Abstract The field of intellectual disabilities and developmental disabilities (ID/DD) uses objective quality of life indicators for policy and program development (Verdugo, Schalock, Keith, & Stancliffe, 2005). An ongoing concern in this field is the assessment of quality of life for people who are unable to answer for themselves. In these instances, a proxy-respondent, or someone who knows the person with ID/DD well, will respond on his/her behalf. Research examining the efficacy of using proxy-respondents has yielded mixed results. While some studies failed to show statistically significant differences in responses (McVilly, Burton-Smith, & Davidson, 2000; Rapley, Ridgway, & Beyer, 1998; Stancliffe, 1999), other research has found meaningful differences between matched pairs of self- and proxy-respondents (Rapley et al., 1998). A principle limitation of these previous studies is the reliance on simplistic analytic methods, such as a t-test or correlation to determine if similarities existed between these matched groups. Methodologically, the previous studies on self- and proxy-respondents used t-tests and correlations to examine the relationship between self- and proxy-responses. The present study extends this body of research through the use of differential item functioning and measurement invariance to examine the use of self- and proxy-respondents. Specifically, this study examined the internal structure of the three objective quality of life measures on the National Core Indicators, including the Community Inclusion, Life Decisions, and Everyday Choices scales. Study findings revealed that several items function differently for these two groups when comparing these respondents based on the total score of the scale, which implies that construct-irrelevant differences impacted some item responses (American Educational Research Association [AERA], American Psychological Association [APA], National Council on Measurement in Education [NCME], 1999). In addition, an examination of measurement invariance established that metric invariance fits these data well, meaning that it is not possible to compare these two groups. These findings have policy-and program-evaluation implications, since construct irrelevance (AERA, APA, & NCME, 1999) indicates that for the items identified as functioning differently for these groups, responses also include another construct that is separate from the construct that the scale intends to measure. With these differences, it becomes more difficult to conclude that changes in outcome can be attributed to program social justice implications, since differential item functioning and measurement invariance assessments relate to fairness in testing (Huggins, 2013). When items function differently for groups, this means that respondents find these items difficult, which makes full participation challenging. When individuals find items confusing or hard, then responses may not accurately reflect their experiences. These findings have implications for policy and practice, since policy makers and practitioners use these scales to make program decisions for people with ID/DD.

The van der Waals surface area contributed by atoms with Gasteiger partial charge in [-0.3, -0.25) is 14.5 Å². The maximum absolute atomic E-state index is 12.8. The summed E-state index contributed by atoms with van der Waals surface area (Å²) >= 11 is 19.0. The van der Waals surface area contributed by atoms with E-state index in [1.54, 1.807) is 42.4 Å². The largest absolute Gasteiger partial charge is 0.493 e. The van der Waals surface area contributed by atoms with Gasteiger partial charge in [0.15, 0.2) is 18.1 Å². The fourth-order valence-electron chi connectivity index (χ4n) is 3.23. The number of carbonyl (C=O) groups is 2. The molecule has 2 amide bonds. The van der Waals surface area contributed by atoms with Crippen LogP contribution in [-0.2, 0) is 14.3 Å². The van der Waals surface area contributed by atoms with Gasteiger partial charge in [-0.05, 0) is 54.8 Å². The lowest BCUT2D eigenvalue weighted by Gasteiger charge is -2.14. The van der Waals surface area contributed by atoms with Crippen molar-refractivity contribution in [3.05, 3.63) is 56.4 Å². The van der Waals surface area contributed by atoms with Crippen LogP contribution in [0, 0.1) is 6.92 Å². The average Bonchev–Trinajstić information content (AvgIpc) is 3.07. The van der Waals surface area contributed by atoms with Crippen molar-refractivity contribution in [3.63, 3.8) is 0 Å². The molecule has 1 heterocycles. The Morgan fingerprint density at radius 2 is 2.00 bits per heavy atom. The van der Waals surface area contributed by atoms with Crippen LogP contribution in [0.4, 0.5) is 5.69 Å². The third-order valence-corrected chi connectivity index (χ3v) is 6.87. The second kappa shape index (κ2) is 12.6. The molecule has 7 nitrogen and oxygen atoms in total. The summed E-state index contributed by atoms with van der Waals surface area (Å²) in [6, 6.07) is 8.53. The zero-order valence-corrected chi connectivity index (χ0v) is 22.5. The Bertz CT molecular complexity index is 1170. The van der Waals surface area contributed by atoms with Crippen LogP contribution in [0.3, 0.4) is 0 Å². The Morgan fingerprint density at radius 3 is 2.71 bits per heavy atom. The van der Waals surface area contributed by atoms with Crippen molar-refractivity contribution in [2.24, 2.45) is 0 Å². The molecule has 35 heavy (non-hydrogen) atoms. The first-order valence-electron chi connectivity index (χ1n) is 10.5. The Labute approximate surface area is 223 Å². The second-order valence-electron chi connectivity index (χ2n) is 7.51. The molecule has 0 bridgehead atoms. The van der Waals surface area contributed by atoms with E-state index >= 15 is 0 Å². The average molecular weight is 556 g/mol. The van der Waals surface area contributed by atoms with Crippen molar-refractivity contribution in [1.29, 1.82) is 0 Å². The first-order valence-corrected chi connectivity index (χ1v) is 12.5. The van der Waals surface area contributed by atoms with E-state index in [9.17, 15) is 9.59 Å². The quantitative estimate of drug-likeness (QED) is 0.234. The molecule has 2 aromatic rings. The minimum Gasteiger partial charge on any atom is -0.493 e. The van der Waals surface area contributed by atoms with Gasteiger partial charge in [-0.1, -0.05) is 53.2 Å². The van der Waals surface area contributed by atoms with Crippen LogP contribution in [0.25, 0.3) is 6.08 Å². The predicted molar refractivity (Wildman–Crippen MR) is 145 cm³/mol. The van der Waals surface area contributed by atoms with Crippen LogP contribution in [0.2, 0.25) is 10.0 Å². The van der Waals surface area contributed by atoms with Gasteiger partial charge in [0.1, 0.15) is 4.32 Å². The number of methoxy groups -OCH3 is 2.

University of Minnesota Ph.D. dissertation. January 2015. Major: Social Work. Advisor: Elizabeth Lightfoot. 1 computer file (PDF); xi, 160 pages.
Differential Item Functioning and Measurement Invariance of Self- and Proxy-Reports: An Evaluation of Objective Quality of Life Measures for People with Intellectual and Developmental Disabilities.
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